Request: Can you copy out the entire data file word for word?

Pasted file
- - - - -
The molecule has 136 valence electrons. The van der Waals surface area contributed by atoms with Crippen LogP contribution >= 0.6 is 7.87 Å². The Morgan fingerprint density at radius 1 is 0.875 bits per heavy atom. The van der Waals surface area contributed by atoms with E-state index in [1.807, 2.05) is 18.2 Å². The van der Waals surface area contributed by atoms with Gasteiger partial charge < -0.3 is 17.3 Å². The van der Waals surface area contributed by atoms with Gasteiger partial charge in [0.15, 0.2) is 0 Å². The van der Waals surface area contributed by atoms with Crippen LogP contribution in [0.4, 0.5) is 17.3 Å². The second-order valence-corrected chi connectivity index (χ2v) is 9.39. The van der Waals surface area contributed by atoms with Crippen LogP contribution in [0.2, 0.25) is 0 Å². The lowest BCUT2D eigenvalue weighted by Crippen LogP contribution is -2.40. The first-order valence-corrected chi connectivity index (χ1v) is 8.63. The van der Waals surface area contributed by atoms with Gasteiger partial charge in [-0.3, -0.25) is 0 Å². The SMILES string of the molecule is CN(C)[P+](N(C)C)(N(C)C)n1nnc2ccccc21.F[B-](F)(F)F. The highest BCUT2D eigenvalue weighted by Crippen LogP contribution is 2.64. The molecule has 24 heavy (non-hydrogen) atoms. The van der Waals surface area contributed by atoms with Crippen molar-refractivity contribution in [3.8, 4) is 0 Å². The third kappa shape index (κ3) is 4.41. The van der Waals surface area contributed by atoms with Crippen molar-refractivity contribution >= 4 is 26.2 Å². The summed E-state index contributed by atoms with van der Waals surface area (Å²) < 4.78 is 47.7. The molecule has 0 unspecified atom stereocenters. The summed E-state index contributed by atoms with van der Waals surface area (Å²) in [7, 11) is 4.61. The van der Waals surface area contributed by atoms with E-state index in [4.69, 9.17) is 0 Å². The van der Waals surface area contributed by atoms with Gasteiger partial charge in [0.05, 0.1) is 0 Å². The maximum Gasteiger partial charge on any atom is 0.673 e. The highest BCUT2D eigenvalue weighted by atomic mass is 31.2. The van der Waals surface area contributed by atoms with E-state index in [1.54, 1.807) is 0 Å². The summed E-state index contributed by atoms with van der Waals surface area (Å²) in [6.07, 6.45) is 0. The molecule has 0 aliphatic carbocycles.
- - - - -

The molecule has 136 valence electrons. The van der Waals surface area contributed by atoms with Crippen LogP contribution >= 0.6 is 7.87 Å². The Morgan fingerprint density at radius 1 is 0.875 bits per heavy atom. The van der Waals surface area contributed by atoms with E-state index in [1.807, 2.05) is 18.2 Å². The van der Waals surface area contributed by atoms with Gasteiger partial charge < -0.3 is 17.3 Å². The van der Waals surface area contributed by atoms with Gasteiger partial charge in [0.15, 0.2) is 0 Å². The van der Waals surface area contributed by atoms with Crippen LogP contribution in [0.4, 0.5) is 17.3 Å². The second-order valence-corrected chi connectivity index (χ2v) is 9.39. The van der Waals surface area contributed by atoms with Crippen LogP contribution in [0.2, 0.25) is 0 Å². The lowest BCUT2D eigenvalue weighted by Crippen LogP contribution is -2.40. The first-order valence-corrected chi connectivity index (χ1v) is 8.63. The van der Waals surface area contributed by atoms with Gasteiger partial charge in [-0.3, -0.25) is 0 Å². The SMILES string of the molecule is CN(C)[P+](N(C)C)(N(C)C)n1nnc2ccccc21.F[B-](F)(F)F. The highest BCUT2D eigenvalue weighted by Crippen LogP contribution is 2.64. The molecule has 24 heavy (non-hydrogen) atoms. The van der Waals surface area contributed by atoms with Crippen molar-refractivity contribution in [3.8, 4) is 0 Å². The third kappa shape index (κ3) is 4.41. The van der Waals surface area contributed by atoms with Crippen molar-refractivity contribution >= 4 is 26.2 Å². The summed E-state index contributed by atoms with van der Waals surface area (Å²) < 4.78 is 47.7. The molecule has 0 unspecified atom stereocenters. The summed E-state index contributed by atoms with van der Waals surface area (Å²) in [7, 11) is 4.61. The van der Waals surface area contributed by atoms with E-state index in [4.69, 9.17) is 0 Å². The van der Waals surface area contributed by atoms with Gasteiger partial charge in [0.05, 0.1) is 0 Å². The maximum Gasteiger partial charge on any atom is 0.673 e. The highest BCUT2D eigenvalue weighted by atomic mass is 31.2. The van der Waals surface area contributed by atoms with E-state index in [1.54, 1.807) is 0 Å². The summed E-state index contributed by atoms with van der Waals surface area (Å²) in [6.07, 6.45) is 0. The molecule has 0 aliphatic carbocycles.